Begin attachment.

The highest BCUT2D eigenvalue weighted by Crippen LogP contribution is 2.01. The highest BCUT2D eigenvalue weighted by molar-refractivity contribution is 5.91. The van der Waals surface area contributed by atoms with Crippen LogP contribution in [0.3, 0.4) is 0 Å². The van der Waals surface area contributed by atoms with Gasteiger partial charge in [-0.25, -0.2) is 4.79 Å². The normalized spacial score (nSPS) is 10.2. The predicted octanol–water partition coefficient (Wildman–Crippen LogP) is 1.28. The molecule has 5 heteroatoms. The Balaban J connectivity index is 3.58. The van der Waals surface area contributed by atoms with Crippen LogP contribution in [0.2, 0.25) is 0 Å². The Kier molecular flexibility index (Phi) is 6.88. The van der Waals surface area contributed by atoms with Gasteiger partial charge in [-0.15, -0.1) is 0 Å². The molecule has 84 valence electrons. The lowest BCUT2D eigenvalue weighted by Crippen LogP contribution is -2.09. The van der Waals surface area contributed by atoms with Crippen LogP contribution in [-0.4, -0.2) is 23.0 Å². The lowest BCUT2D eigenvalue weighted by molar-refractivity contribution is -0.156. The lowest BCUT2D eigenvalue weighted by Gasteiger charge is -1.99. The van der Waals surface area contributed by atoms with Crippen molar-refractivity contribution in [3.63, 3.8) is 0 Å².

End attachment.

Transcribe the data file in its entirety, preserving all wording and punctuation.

The highest BCUT2D eigenvalue weighted by Crippen LogP contribution is 2.01. The highest BCUT2D eigenvalue weighted by molar-refractivity contribution is 5.91. The van der Waals surface area contributed by atoms with Crippen LogP contribution in [0.3, 0.4) is 0 Å². The van der Waals surface area contributed by atoms with Gasteiger partial charge in [-0.25, -0.2) is 4.79 Å². The normalized spacial score (nSPS) is 10.2. The predicted octanol–water partition coefficient (Wildman–Crippen LogP) is 1.28. The molecule has 5 heteroatoms. The Balaban J connectivity index is 3.58. The van der Waals surface area contributed by atoms with Crippen LogP contribution in [0.2, 0.25) is 0 Å². The Kier molecular flexibility index (Phi) is 6.88. The van der Waals surface area contributed by atoms with Gasteiger partial charge in [-0.15, -0.1) is 0 Å². The molecule has 84 valence electrons. The lowest BCUT2D eigenvalue weighted by Crippen LogP contribution is -2.09. The van der Waals surface area contributed by atoms with Crippen LogP contribution in [-0.4, -0.2) is 23.0 Å². The lowest BCUT2D eigenvalue weighted by molar-refractivity contribution is -0.156. The lowest BCUT2D eigenvalue weighted by Gasteiger charge is -1.99. The van der Waals surface area contributed by atoms with Crippen molar-refractivity contribution in [3.63, 3.8) is 0 Å².